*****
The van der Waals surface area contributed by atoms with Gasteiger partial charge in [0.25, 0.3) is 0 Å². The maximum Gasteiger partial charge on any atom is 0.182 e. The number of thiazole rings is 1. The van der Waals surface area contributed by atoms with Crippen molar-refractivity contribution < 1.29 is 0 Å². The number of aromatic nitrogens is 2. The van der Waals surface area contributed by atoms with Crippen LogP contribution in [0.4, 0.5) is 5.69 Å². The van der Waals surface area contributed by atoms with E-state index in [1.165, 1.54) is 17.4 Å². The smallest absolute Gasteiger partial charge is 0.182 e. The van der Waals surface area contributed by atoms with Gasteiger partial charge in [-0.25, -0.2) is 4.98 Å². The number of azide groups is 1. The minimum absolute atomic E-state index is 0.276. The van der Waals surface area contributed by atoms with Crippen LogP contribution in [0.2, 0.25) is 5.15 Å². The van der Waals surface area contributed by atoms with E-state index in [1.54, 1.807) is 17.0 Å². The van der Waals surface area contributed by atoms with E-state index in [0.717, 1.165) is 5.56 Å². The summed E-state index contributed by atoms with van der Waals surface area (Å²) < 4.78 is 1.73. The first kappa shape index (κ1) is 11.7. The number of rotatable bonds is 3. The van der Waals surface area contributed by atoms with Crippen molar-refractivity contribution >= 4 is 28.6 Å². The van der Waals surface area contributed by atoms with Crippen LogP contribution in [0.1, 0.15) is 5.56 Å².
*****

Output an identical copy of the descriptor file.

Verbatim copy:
The van der Waals surface area contributed by atoms with Gasteiger partial charge in [0.25, 0.3) is 0 Å². The maximum Gasteiger partial charge on any atom is 0.182 e. The number of thiazole rings is 1. The van der Waals surface area contributed by atoms with Crippen molar-refractivity contribution < 1.29 is 0 Å². The number of aromatic nitrogens is 2. The van der Waals surface area contributed by atoms with Crippen LogP contribution in [0.4, 0.5) is 5.69 Å². The van der Waals surface area contributed by atoms with E-state index in [1.165, 1.54) is 17.4 Å². The smallest absolute Gasteiger partial charge is 0.182 e. The van der Waals surface area contributed by atoms with Gasteiger partial charge in [-0.25, -0.2) is 4.98 Å². The number of azide groups is 1. The minimum absolute atomic E-state index is 0.276. The van der Waals surface area contributed by atoms with Crippen LogP contribution in [0.2, 0.25) is 5.15 Å². The van der Waals surface area contributed by atoms with E-state index in [1.54, 1.807) is 17.0 Å². The van der Waals surface area contributed by atoms with E-state index in [0.717, 1.165) is 5.56 Å². The summed E-state index contributed by atoms with van der Waals surface area (Å²) < 4.78 is 1.73. The first kappa shape index (κ1) is 11.7. The number of rotatable bonds is 3. The van der Waals surface area contributed by atoms with Crippen molar-refractivity contribution >= 4 is 28.6 Å². The van der Waals surface area contributed by atoms with Crippen LogP contribution in [0.1, 0.15) is 5.56 Å².